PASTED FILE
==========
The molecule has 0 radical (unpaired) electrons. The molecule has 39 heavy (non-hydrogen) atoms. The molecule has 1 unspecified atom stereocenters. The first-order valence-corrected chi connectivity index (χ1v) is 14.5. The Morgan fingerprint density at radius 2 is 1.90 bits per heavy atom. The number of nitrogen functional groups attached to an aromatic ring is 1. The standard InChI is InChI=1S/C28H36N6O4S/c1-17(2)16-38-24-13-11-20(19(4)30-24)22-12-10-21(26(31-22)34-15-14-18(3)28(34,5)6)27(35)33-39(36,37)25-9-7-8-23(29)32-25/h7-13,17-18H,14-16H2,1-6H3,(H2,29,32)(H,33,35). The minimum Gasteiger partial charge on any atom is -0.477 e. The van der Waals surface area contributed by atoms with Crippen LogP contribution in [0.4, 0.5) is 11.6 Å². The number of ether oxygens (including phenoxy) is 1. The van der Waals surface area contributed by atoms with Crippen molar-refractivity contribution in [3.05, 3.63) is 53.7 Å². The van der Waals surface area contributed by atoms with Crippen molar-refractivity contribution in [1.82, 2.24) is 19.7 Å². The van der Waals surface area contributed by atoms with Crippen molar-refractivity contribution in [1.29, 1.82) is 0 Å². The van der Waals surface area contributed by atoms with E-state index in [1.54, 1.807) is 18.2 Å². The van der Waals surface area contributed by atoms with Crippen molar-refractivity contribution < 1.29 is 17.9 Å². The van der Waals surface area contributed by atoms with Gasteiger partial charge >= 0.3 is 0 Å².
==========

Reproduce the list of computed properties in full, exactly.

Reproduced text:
The molecule has 0 radical (unpaired) electrons. The molecule has 39 heavy (non-hydrogen) atoms. The molecule has 1 unspecified atom stereocenters. The first-order valence-corrected chi connectivity index (χ1v) is 14.5. The Morgan fingerprint density at radius 2 is 1.90 bits per heavy atom. The number of nitrogen functional groups attached to an aromatic ring is 1. The standard InChI is InChI=1S/C28H36N6O4S/c1-17(2)16-38-24-13-11-20(19(4)30-24)22-12-10-21(26(31-22)34-15-14-18(3)28(34,5)6)27(35)33-39(36,37)25-9-7-8-23(29)32-25/h7-13,17-18H,14-16H2,1-6H3,(H2,29,32)(H,33,35). The minimum Gasteiger partial charge on any atom is -0.477 e. The van der Waals surface area contributed by atoms with Crippen LogP contribution in [0.4, 0.5) is 11.6 Å². The number of ether oxygens (including phenoxy) is 1. The van der Waals surface area contributed by atoms with Crippen molar-refractivity contribution in [3.05, 3.63) is 53.7 Å². The van der Waals surface area contributed by atoms with Crippen molar-refractivity contribution in [1.82, 2.24) is 19.7 Å². The van der Waals surface area contributed by atoms with Crippen molar-refractivity contribution in [1.29, 1.82) is 0 Å². The van der Waals surface area contributed by atoms with E-state index in [1.54, 1.807) is 18.2 Å². The van der Waals surface area contributed by atoms with Crippen molar-refractivity contribution < 1.29 is 17.9 Å². The van der Waals surface area contributed by atoms with Gasteiger partial charge >= 0.3 is 0 Å².